Psychological experiment #2

“If you ever had twins to take care of, how would you identify them?” — Hai Wei

Some background knowledge

This is Zhi Xin, mother of, for the good of the world, hopefully no kids but all solutions. Conceptualising psychological experiments since 1999, she ensures that her experiments, if carried through, will go a long way towards proving psychoanalysis theories and helping humanity in general. She realises that these experiments, due to their radically brilliant nature, will never be approved by any conservative and un-curious ethics committee, hence she recommends that either you
a) abduct some orphans, or
b) use your own kids
to eliminate the ultimately fruitless red tape. Of course, along the course of these psychological experiments, social workers might come knocking on your door, but I assure you that as long as you carry out these experiments faithfully, nobody will be able to accuse you of anything. I’ll need to ask my more knowledgeable law friends about this though.

Experiment #2 (experiment #1 will be briefly talked about later)

You are now the mother/father of a pair of twins. What better opportunity than this to try out what happens when you treat them as a singular entity?

This is how it goes: you pretend one of them is merely an external self of the other. The corollary is, the latter is the internal self. We’ll name the twins A and B and take A as the original and B as the projected image. In actuality, A and B have the same name, the only way you can treat them as a singular entity. Give them only one of anything– one plate of food, one set of clothes, one toy. Whenever B does something good (eats his veggies, tidies up the place, doesn’t wail all night long), praise A. When B does something bad (kicks the house pet, swears, shits outside the toilet) punish A. Whatever A does, ignore. In any form of interaction between A and B, act appropriately to A– if A and B get into a fight, ask A concernedly why B (in second-person pronoun, of course) is apparently stumbling back and forth and fighting with air. If they talk, ask A who B is talking to, and wait until you get an answer from B; if A responds, pretend you never heard it. When talking to A, reply to A only when B answers.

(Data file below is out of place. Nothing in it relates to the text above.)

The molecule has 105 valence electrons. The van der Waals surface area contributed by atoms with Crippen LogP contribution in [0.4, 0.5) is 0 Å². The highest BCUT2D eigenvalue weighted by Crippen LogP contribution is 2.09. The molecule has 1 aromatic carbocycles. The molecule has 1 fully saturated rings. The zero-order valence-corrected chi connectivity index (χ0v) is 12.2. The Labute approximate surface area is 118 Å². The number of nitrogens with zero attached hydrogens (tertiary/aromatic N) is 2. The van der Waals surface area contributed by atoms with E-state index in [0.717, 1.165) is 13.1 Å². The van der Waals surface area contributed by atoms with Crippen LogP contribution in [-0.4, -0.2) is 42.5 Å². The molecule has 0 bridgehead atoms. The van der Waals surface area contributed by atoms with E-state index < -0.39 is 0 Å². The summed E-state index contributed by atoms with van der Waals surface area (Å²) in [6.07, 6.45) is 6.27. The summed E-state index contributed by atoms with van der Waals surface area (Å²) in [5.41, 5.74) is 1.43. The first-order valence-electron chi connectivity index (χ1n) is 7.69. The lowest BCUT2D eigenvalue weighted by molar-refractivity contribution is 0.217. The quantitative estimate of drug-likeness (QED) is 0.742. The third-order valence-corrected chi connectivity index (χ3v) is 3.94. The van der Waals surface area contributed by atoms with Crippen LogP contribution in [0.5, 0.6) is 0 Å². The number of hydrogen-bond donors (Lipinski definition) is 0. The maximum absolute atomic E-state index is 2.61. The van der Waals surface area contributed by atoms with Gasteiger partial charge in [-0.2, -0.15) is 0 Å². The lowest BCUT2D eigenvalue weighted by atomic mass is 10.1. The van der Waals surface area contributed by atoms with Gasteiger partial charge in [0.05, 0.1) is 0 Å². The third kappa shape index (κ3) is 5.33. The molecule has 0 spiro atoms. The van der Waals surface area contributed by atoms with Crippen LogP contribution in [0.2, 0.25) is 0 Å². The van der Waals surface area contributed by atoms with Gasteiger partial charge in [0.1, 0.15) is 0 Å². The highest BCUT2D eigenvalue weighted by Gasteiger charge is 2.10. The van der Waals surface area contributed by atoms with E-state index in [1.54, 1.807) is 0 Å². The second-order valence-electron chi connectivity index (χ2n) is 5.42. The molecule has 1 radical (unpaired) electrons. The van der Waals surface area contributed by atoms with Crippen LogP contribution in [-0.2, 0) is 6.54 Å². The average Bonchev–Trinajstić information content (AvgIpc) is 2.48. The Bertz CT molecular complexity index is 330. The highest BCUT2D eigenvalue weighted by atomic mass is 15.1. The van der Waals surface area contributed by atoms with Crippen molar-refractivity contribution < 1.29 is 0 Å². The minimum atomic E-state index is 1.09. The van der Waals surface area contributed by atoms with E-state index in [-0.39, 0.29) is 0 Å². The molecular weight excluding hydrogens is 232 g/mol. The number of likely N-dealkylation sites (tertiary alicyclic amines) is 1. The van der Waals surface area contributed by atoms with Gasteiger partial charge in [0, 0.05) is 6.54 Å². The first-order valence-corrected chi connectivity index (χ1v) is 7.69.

Purpose of this experiment: What will happen if you are constantly visible, but you never suffer the consequences? Or if you are invisible, but whatever someone else does, you are responsible?

Once again, breaking new frontiers of psychology knowledge, and proving what we thought could not be proven.

FYI, psychology experiment #1 had to do with Lacan’s mirror stage– in a house full of mirrors, engineer the mirrors so that every time your kid walks in front of them, he sees a cat instead of his own reflection.

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5 comments

  1. Ben Leong · March 26, 2012

    I would worry if you became a mother. >_<

    • melodily · March 26, 2012

      I take it you aren’t going to conduct my experiments for the betterment of humanity Prof Ben 😦

  2. jx1992n · March 26, 2012

    “What better opportunity than this to try out what happens when you treat them as a singular entity?”

    Oh gawds I laughed so hard. Although I do fear the dark recesses of the mind from which you get these thoughts

    • melodily · March 26, 2012

      Admit it– you see the appeal of my experiments.

  3. Pingback: A wise old sage conferring wisdom I will be this semester | Melodily

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